In many ways the dampened rationality of the person with Alzheimer's Disease enhances emotional sensitivity and means that the person tends to communicate more on an emotional level. The person is very aware of the emotions and moods of others, and often is very susceptible to picking up these moods. If a happy and lighthearted mood is set by the caregiver, this spreads to the person. Conversely, in long-term care, if one resident on a dementia unit becomes upset, it doesn't take long to spread to others. When we are angry or frustrated they will feel it and may also become upset. Be aware of facial expression, voice tone and language, so as not to convey any negative personal emotion to the person with Alzheimer's Disease.
Another dimension of emotional awareness is an apparent heightened spiritual intuitiveness, making the continuation of life-long spiritual practices especially important.
Even though emotions are felt, it becomes more difficult to express them, particularly verbally. It also becomes harder to interpret the environment and make an appropriate emotional response. The onus is on caregivers to facilitate the expression of emotion, especially through non-verbal methods. Simplifying and clarifying the environment helps to facilitate appropriate emotional expression.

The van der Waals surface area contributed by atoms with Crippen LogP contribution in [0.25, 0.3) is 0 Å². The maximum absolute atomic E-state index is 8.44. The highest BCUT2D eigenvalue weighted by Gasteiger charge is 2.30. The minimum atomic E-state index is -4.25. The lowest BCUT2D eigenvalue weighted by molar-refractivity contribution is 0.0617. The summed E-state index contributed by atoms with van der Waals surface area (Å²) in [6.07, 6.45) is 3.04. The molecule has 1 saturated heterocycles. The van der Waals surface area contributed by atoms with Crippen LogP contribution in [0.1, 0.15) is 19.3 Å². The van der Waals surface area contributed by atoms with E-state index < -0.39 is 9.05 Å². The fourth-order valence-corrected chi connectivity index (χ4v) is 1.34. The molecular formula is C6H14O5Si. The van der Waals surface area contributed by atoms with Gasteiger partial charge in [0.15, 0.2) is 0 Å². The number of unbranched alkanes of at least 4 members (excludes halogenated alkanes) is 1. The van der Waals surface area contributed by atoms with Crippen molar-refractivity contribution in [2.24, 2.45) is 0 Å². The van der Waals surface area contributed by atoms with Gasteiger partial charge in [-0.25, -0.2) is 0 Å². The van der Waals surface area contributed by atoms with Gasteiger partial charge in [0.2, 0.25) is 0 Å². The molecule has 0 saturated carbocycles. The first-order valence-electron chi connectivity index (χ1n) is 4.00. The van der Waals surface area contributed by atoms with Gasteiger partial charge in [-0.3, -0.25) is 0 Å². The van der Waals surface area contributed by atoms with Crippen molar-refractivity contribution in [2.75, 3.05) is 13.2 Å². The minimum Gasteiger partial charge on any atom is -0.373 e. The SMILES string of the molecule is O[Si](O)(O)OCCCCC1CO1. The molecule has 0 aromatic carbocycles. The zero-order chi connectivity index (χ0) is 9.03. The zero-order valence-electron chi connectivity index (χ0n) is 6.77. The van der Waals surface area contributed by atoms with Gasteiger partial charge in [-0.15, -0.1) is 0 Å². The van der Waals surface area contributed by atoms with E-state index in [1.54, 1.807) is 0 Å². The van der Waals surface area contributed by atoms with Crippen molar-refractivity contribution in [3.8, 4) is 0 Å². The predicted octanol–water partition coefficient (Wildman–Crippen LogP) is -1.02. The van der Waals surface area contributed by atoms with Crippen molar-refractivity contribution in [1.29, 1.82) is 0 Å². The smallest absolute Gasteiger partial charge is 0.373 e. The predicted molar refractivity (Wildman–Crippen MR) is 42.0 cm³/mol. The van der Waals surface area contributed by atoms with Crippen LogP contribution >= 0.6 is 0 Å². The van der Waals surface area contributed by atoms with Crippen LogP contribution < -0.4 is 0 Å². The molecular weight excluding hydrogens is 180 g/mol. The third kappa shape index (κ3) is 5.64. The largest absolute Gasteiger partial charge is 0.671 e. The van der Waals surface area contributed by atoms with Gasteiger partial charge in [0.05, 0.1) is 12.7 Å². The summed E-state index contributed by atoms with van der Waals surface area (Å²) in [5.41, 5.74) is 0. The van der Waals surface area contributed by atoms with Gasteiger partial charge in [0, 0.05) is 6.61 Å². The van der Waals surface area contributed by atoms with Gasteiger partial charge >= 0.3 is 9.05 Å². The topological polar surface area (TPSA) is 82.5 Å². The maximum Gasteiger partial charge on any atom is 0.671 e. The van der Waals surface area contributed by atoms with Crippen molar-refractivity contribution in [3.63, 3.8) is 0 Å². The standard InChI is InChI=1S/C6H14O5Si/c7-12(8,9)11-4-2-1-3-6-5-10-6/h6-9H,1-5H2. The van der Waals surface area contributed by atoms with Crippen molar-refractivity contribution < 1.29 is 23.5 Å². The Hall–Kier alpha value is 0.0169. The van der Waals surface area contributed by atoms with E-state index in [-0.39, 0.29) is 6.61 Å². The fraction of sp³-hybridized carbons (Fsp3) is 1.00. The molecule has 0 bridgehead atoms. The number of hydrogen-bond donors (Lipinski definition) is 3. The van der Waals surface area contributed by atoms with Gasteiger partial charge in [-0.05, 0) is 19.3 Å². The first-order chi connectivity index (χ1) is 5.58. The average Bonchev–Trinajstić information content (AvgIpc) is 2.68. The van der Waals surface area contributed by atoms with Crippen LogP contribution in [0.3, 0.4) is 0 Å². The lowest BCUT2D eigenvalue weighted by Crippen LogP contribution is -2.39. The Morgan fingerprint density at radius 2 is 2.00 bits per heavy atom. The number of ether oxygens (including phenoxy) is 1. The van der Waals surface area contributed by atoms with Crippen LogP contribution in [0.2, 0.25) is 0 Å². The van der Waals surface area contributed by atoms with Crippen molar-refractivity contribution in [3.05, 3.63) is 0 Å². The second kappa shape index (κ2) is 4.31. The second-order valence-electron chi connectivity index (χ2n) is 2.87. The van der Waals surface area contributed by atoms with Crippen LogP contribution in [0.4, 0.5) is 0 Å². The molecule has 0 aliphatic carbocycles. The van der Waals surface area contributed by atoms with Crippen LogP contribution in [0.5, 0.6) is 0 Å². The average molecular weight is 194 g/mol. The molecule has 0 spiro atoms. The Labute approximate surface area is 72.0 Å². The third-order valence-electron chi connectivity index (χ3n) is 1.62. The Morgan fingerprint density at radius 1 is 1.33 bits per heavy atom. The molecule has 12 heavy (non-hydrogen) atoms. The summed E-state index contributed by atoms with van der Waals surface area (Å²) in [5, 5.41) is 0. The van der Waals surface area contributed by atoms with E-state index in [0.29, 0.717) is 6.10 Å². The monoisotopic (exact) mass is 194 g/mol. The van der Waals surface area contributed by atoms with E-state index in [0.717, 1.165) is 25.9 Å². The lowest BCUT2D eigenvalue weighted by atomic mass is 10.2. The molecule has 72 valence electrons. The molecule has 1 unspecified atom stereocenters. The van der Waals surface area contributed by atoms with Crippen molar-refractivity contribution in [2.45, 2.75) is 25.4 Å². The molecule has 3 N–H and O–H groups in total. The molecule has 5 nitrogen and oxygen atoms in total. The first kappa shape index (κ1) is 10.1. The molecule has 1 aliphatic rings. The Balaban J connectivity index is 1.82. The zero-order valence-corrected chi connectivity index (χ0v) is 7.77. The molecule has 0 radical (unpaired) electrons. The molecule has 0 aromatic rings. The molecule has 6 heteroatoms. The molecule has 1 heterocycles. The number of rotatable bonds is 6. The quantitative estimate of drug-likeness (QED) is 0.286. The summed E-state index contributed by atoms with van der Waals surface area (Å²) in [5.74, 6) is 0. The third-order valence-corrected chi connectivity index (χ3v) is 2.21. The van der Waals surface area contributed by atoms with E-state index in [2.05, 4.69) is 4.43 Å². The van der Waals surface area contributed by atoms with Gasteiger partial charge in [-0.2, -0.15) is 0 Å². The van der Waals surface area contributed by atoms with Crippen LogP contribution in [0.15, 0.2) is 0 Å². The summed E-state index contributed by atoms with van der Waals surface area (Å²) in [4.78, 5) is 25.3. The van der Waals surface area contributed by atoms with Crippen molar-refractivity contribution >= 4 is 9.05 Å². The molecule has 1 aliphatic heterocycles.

There are many activities that encourage non-verbal emotional expression.
It is important to let people know that you are aware of their feelings. Read non-verbal cues (e.g. facial expressions) and the tone of the voice to determine the nature of the feelings, then check it out with them by saying something like, "John, you seem to be very upset. Is that true?" Then, "Are you upset because ?" Even if you can't determine the source of the upset, letting the person know that you realize how they are feeling often helps reduce distress.
Excerpt from: Living at home with Alzheimer's disease and related dementias, published by the Canadian Association of Occupational Therapists and Alzheimer Society of Canada, coordinated by occupational therapist Carole Bowlby, Available from CAOT Publications ACE at 1 (800) 434-2268, ext. 242.